As with any new place we go, we found the following restaurants by asking where the locals like to eat. Paying attention to community signs (for farmers’ markets and food events) is another great way to explore how people in the area spend their time and what the regional foods are. After driving and dining around Pawtucket and greater Providence, there are four areas worth checking out:
PAWTUCKET AND NORTHBOUND–
The first time I visited Ryan in Pawtucket was with my family who was in town from Denver.
- None of us had been to the area, but we were meeting friends who suggested Doherty’s East Ave, an Irish pub right near the ballpark. Doherty’s is the perfect place for post-game grub. They have over 80 beers on tap (most of them local) and a menu of well executed bar food. The nachos, burgers, and chicken sandwiches are all great. Ryan gets the Ole’ Smokey- a bbq burger with cheddar and bacon. If trivia gets too noisy, head out to the patio. Overall a great atmosphere for hanging out with friends.
Modern Diner The rusty train car sits on the side of the road looking anything but modern. Ryan and I decided to adventure there one morning after seeing the place packed on a Sunday. Put aesthetic standards aside, the food is great. I had an order of the pumpkin pancakes topped with granola, caramel, and a cinnamon butter. Ryan had the breakfast sandwich with a poached egg, tomato, spinach, and cheese and an order of the challah french toast. It’s worth dining there a time or two- our three main dishes and a side of oatmeal came to $17.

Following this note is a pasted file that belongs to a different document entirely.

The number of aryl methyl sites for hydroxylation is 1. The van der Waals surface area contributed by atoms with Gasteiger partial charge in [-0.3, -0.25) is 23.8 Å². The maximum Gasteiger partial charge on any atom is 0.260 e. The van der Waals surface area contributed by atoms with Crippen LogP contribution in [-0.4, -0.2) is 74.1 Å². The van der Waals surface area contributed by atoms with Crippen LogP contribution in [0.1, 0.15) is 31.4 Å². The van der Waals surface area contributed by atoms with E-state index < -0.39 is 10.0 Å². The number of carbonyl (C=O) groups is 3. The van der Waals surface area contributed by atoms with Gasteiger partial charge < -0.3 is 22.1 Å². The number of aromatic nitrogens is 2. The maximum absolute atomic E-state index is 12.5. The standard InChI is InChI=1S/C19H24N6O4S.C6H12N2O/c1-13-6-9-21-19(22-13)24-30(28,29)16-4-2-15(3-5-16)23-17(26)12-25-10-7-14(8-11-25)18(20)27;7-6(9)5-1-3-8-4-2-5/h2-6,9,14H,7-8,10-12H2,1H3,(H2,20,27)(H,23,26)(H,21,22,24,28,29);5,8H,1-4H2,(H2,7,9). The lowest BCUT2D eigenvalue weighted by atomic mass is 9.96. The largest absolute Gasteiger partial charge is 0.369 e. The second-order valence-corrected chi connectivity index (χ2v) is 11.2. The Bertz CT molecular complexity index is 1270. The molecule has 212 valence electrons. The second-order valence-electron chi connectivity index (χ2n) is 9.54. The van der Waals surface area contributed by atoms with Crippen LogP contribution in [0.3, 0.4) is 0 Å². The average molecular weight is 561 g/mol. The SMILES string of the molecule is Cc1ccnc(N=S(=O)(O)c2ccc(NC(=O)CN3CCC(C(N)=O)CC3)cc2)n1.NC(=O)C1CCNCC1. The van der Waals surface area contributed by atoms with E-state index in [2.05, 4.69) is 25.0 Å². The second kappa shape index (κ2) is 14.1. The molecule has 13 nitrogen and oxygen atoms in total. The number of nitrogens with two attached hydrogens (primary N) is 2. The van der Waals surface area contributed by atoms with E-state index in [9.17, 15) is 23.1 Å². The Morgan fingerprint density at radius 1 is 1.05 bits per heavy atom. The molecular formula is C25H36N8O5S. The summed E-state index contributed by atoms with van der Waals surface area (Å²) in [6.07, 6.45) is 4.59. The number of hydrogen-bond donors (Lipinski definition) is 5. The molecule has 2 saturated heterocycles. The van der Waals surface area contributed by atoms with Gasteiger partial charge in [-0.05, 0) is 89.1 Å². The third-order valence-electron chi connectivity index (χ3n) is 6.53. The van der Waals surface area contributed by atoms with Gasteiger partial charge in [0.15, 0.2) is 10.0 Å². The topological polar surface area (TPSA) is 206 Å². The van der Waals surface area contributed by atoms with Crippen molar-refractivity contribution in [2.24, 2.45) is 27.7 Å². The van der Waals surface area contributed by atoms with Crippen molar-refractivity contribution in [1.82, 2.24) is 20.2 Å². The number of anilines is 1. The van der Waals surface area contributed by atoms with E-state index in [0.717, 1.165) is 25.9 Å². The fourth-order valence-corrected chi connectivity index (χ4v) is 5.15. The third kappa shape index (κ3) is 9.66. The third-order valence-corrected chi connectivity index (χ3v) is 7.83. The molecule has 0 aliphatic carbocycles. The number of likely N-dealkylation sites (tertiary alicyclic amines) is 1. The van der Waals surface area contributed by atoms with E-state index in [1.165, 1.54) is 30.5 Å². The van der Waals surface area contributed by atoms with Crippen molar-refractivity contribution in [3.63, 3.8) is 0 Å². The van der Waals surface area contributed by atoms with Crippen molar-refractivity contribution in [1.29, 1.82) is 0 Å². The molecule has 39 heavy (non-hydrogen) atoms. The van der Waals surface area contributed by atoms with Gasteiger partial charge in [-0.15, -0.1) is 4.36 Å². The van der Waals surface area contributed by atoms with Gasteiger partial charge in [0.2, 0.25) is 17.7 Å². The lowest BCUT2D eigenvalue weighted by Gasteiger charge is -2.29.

The final stop in the Pawtucket vicinity is northbound on Highway 95 towards Boston at Ward’s Berry Farm. I took Rachel to meet met my extended host family for some treats on a perfect fall afternoon. We both took home bags of goodies! I recommend their breads; I had the pumpkin chocolate chip and Rachel had the potato. Make sure you buy the other baked goods in the morning, or the tend to dry out over the day. The store carries fruit and vegetables that are grown on premises and have a lunch menu with sandwiches and smoothies. A great stop on the drive north from Pawtucket and the perfect place to support local business.
While downtown Providence is about 20 minutes from Pawtucket, there are three areas worth exploring in Greater Providence that are much closer. They host many locally owned restaurants that offer a variety of cuisines for everyone to enjoy.
Hope Street runs a stretch of about two miles in East Providence and is packed with little gems awaiting your eager taste buds. The one you can’t pass up is Apsara Palace, a Vietnamese, Cambodian, Thai, and Chinese restaurant that is no bigger than a small New York apartment. They have an extensive menu of apps, noodle bowls, soups, and stir fry dishes. Don’t miss out on the crunchy thai chicken salad or the nim chow, a rice paper roll served with peanut sauce. The food is addicting, the portions are huge, and dishes are no more than $8 an entree. A place worth repeating over and over again.